Now seems like there are so many time management techniques, but each one has its own advantages and disadvantages. Let’s see if the Eisenhower Matrix is the right technique for you.
The Matrix is known in an article interviewing Dwight D. Eisenhower, a man who has held many important positions in the world. He was praised by organizations for his work efficiency, time management to balance work, family and golf hobbies.
He served as Allied Forces Commander during World War II, and was responsible for planning and battlefield engagement in North Africa, France, and Germany.
In 1948, Eisenhower became President of Columbia University, a private university in New York. In December 1950, he left his job as the university president when he became Supreme Commander of the North Atlantic Treaty Organization (NATO), and was assigned to NATO Forces Europe Command. Eisenhower was discharged on May 31, 1952, and resume his position in the university which he continued to hold until January 1953.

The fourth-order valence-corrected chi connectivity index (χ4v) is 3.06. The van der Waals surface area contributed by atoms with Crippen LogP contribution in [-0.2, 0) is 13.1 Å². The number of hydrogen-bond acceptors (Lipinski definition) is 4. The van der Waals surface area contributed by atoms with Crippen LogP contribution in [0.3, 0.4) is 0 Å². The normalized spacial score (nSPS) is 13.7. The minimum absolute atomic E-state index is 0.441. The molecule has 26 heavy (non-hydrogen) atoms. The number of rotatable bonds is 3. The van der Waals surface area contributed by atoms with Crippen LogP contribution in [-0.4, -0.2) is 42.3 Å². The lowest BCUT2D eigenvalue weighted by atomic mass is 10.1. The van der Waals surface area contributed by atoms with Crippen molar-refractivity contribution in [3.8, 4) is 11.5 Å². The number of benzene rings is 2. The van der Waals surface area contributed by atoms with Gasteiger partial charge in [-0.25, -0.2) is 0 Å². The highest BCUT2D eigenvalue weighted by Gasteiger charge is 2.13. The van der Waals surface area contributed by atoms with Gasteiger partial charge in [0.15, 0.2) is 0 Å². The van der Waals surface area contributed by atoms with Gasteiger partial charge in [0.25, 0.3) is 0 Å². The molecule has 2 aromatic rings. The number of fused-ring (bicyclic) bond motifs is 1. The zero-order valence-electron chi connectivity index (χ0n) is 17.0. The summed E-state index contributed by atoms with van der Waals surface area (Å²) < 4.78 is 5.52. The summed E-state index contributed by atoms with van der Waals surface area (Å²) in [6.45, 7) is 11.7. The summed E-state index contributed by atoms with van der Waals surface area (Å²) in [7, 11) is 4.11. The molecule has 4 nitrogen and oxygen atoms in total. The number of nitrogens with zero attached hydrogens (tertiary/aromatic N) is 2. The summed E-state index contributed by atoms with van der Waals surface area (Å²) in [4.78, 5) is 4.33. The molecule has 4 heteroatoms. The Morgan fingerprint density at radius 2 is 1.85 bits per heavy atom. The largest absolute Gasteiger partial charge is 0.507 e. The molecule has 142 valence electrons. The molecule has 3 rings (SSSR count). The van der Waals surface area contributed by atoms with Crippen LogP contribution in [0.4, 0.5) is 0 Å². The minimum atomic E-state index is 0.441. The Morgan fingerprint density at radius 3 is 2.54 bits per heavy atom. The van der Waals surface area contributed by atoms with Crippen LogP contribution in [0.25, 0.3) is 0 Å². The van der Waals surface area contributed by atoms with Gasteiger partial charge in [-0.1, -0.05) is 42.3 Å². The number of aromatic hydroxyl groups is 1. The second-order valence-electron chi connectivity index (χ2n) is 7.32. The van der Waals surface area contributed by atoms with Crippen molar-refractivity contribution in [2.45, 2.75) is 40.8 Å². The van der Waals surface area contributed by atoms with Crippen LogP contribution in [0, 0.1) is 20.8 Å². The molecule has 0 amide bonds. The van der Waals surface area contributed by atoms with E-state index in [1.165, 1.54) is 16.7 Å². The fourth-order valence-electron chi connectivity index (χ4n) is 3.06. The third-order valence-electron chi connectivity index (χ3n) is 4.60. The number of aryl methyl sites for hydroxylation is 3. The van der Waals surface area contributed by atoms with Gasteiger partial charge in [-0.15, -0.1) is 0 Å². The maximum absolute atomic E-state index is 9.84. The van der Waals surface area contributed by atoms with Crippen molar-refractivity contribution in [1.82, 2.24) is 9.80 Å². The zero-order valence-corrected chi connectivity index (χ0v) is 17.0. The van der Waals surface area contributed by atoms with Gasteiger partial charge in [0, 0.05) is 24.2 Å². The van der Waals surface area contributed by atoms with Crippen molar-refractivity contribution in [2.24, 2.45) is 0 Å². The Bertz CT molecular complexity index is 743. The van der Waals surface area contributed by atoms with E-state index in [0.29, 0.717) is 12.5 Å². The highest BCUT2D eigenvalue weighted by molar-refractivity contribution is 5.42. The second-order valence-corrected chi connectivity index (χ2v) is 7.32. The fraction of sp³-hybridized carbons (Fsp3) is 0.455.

Eisenhower then became the 34th President of the United States for two consecutive terms (1953-1961).
Applying Eisenhower matrix to your work in the company means listing tasks into 4 respective quadrants:
Applying Eisenhower matrix
Prioritize by difficulties and timelines when having multiple tasks or projects on hand. Frequently report your progress to your superior and note which tasks cannot be completed.
Quickly making decisions and modifications
Easy to use for individuals
This technique can apply to any profession
Not optimal when used with a group, can cause confusion
Planning for larger, longer-term projects will reduce accuracy
Only intended for short-term work items
When a subordinate is assigned a task by a superior that is outside the scope of usual tasks (not listed as part of the jobs duties described when assigning responsibilities), how will he or she normally react?
Putting all external influences aside, in reality, all 4 answers might be correct in a corporate environment. Most of the employees will be categorized into option 1 or 1 and 2, i.e. accepting the task with enthusiasm but then will pass on to another working peer